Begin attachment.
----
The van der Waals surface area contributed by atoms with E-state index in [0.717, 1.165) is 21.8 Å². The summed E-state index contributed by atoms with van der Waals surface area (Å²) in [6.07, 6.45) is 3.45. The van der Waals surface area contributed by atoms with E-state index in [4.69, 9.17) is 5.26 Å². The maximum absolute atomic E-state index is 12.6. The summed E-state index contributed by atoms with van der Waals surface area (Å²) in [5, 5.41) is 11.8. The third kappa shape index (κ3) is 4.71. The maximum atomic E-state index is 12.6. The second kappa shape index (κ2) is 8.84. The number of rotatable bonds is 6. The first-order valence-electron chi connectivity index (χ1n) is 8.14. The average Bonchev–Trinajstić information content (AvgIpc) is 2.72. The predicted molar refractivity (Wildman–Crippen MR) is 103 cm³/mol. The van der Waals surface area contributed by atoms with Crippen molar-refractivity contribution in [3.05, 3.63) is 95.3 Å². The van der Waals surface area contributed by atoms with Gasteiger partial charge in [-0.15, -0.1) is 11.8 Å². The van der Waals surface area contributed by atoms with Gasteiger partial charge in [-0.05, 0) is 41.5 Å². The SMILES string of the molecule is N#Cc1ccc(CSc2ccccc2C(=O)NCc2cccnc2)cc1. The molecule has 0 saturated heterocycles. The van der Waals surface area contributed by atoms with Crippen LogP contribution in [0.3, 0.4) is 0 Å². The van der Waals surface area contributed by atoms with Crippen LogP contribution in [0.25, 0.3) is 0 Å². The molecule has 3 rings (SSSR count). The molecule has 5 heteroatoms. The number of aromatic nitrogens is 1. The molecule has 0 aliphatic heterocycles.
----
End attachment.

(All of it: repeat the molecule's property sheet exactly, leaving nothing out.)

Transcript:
The van der Waals surface area contributed by atoms with E-state index in [0.717, 1.165) is 21.8 Å². The summed E-state index contributed by atoms with van der Waals surface area (Å²) in [6.07, 6.45) is 3.45. The van der Waals surface area contributed by atoms with E-state index in [4.69, 9.17) is 5.26 Å². The maximum absolute atomic E-state index is 12.6. The summed E-state index contributed by atoms with van der Waals surface area (Å²) in [5, 5.41) is 11.8. The third kappa shape index (κ3) is 4.71. The maximum atomic E-state index is 12.6. The second kappa shape index (κ2) is 8.84. The number of rotatable bonds is 6. The first-order valence-electron chi connectivity index (χ1n) is 8.14. The average Bonchev–Trinajstić information content (AvgIpc) is 2.72. The predicted molar refractivity (Wildman–Crippen MR) is 103 cm³/mol. The van der Waals surface area contributed by atoms with Crippen molar-refractivity contribution in [3.05, 3.63) is 95.3 Å². The van der Waals surface area contributed by atoms with Gasteiger partial charge in [-0.15, -0.1) is 11.8 Å². The van der Waals surface area contributed by atoms with Gasteiger partial charge in [-0.05, 0) is 41.5 Å². The SMILES string of the molecule is N#Cc1ccc(CSc2ccccc2C(=O)NCc2cccnc2)cc1. The molecule has 0 saturated heterocycles. The van der Waals surface area contributed by atoms with Crippen LogP contribution in [0.3, 0.4) is 0 Å². The van der Waals surface area contributed by atoms with Crippen LogP contribution in [0.25, 0.3) is 0 Å². The molecule has 3 rings (SSSR count). The molecule has 5 heteroatoms. The number of aromatic nitrogens is 1. The molecule has 0 aliphatic heterocycles.